Common Symptoms of Tooth Decay, Good Samaritan Dental Implants

Common Symptoms of Tooth Decay

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Andrew Slavin, DMD, FACS

Andrew Slavin, DMD, FACS

September 11, 2021

Cavities and general tooth decay eat away at the teeth’s protective barrier. The symptoms of tooth decay start with the thin film of sticky bacteria called plaque that constantly collects on your teeth. Bacteria can be sneaky. Even if you’ve done your best, the bacteria release acids that break down your enamel, potentially leading to more serious symptoms of tooth decay.  

The problem is, you can’t always see tooth decay. (Remember—bacteria are sneaky.) You may not know it’s there until you start to experience uncomfortable symptoms. Here’s a rundown on common symptoms of tooth decay. 

1. Unexplained tooth pain

Those sneaky bacteria can get under the gumline or into the deep crevices of your teeth where you can’t see them. A toothache that comes and goes (or mostly comes) without any obvious reason or explanation could indicate a growing problem. 

2. Mild to severe pain when drinking or eating sweet, cold, or hot foods

A cavity breaks down the enamel and exposes sensitive nerves. Extreme temperatures and sweet foods gaining access to those nerves are definitely wince-worthy. Pay attention to when and where you feel the pain so you can accurately describe it to your dentist. 

3. Tooth sensitivity

Sensitivity is a little different from pain. Yes, sensitive teeth can be painful, but if you only have a single tooth that’s become extra sensitive, a cavity or gum disease could be lurking out of sight.  

4. Pits or holes in the teeth

If your pearly whites look less like teeth and more like swiss cheese, you could have a problem on your hands. Decay can look like tiny pits or holes in your teeth. Those holes can grow and house more bacteria or create channels that lead to the nerves. 

5. Tooth discoloration

Yellow, gray, or black spots can be a sign of decay. Gray and black are telltale signs of a growing cavity and may include pain or sensitivity. A yellowing tooth usually indicates plaque buildup, which means the tooth is at growing risk for decay. 

6. Pain when biting

Tooth decay can wear away the tooth’s protective layers and lead to the bleeding gums of gum disease. You might not notice until you try to bite down. Suddenly, you’ll feel shooting pains in your gums or in the root of your teeth.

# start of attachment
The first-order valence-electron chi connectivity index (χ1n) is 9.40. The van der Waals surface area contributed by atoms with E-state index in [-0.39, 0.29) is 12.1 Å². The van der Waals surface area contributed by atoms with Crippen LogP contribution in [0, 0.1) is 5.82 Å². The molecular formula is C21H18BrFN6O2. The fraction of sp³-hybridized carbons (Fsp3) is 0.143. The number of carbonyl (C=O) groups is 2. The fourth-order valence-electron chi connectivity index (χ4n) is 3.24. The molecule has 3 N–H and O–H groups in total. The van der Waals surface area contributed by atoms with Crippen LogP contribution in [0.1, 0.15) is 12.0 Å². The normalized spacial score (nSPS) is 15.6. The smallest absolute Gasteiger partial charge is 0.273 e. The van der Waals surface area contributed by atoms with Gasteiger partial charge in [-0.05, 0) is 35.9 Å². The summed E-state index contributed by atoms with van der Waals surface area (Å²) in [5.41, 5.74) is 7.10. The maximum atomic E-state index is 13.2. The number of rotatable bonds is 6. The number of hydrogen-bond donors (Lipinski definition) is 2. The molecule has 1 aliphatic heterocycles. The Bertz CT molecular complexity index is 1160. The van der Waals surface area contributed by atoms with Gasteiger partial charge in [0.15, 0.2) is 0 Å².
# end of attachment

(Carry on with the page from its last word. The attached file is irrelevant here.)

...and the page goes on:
7. Frequent bad breath

If there’s enough plaque, you may notice unpleasant odors that you can’t seem to get rid of. Gum disease, which often accompanies tooth decay, can also contribute to bad breath. 

8. Persistent unpleasant taste in the mouth

An unpleasant taste may go along with bad breath, and the cause of each is the same—plaque (aka bacteria). 

Preventing the Symptoms of Tooth Decay

Consistent, effective brushing and flossing are the best way to prevent the symptoms of tooth decay. Brush twice a day using a soft-bristled manual or electric toothbrush. Either type of toothbrush can do a good job. It’s more about the time spent brushing than the type of toothbrush. It takes about two minutes to remove plaque from the teeth. Electric toothbrushes often have a built-in timer to make sure you brush long enough. Brush all of the teeth front and back.

Floss your teeth once a day. Manual flossing works best, but a pick flosser or water flosser can be helpful. Your dentist may recommend a particular flosser or brand of floss to address any special dental issues. 

Eat a healthy diet, and limit the sticky, sugary foods that feed bacteria. Finally, get regular dental care. Most people need their teeth cleaned twice a year, though your dentist may recommend more or less based on your dental health. Preventative care can save you thousands of dollars of dental care down the road.

Good Samaritan Dental Institute Offers Solutions

Tooth decay can make you embarrassed to smile and lead to long-term health problems. We offer solutions to restore smiles and dental health. If your decay has led to tooth loss or other dental complications, dental implants may be the answer. Contact Good Samaritan Dental Institute at 561-833-6880 to schedule a free consultation. 

Andrew Slavin, DMD, FACS

Andrew Slavin, DMD, FACS

Hello there, great choice moving towards the personal dental health care you desire!

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